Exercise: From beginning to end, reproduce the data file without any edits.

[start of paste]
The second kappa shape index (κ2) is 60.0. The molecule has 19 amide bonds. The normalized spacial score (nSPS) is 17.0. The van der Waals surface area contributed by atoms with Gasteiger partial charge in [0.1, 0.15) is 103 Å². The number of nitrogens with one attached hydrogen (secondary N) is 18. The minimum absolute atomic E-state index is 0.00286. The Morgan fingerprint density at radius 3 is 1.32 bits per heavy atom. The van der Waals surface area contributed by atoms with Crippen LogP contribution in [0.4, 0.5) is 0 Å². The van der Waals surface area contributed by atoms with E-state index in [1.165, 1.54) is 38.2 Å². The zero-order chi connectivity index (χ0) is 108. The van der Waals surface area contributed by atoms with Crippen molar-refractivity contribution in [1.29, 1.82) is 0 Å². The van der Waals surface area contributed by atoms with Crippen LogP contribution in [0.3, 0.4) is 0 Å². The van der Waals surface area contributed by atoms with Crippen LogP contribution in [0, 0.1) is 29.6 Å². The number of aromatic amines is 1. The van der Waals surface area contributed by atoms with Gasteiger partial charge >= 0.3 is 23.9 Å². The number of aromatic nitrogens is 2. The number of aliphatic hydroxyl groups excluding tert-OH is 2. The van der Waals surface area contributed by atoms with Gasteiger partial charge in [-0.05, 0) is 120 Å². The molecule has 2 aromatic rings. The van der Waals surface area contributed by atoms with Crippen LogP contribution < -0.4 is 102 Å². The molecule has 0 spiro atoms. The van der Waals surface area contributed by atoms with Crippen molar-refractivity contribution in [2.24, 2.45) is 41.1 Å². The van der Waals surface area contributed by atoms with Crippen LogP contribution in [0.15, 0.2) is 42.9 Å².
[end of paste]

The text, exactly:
The second kappa shape index (κ2) is 60.0. The molecule has 19 amide bonds. The normalized spacial score (nSPS) is 17.0. The van der Waals surface area contributed by atoms with Gasteiger partial charge in [0.1, 0.15) is 103 Å². The number of nitrogens with one attached hydrogen (secondary N) is 18. The minimum absolute atomic E-state index is 0.00286. The Morgan fingerprint density at radius 3 is 1.32 bits per heavy atom. The van der Waals surface area contributed by atoms with Crippen LogP contribution in [0.4, 0.5) is 0 Å². The van der Waals surface area contributed by atoms with E-state index in [1.165, 1.54) is 38.2 Å². The zero-order chi connectivity index (χ0) is 108. The van der Waals surface area contributed by atoms with Crippen molar-refractivity contribution in [1.29, 1.82) is 0 Å². The van der Waals surface area contributed by atoms with Crippen LogP contribution in [0.3, 0.4) is 0 Å². The van der Waals surface area contributed by atoms with Crippen LogP contribution in [0, 0.1) is 29.6 Å². The number of aromatic amines is 1. The van der Waals surface area contributed by atoms with Gasteiger partial charge >= 0.3 is 23.9 Å². The number of aromatic nitrogens is 2. The number of aliphatic hydroxyl groups excluding tert-OH is 2. The van der Waals surface area contributed by atoms with Gasteiger partial charge in [-0.05, 0) is 120 Å². The molecule has 2 aromatic rings. The van der Waals surface area contributed by atoms with Crippen LogP contribution < -0.4 is 102 Å². The molecule has 0 spiro atoms. The van der Waals surface area contributed by atoms with Crippen molar-refractivity contribution in [2.24, 2.45) is 41.1 Å². The van der Waals surface area contributed by atoms with Crippen LogP contribution in [0.15, 0.2) is 42.9 Å².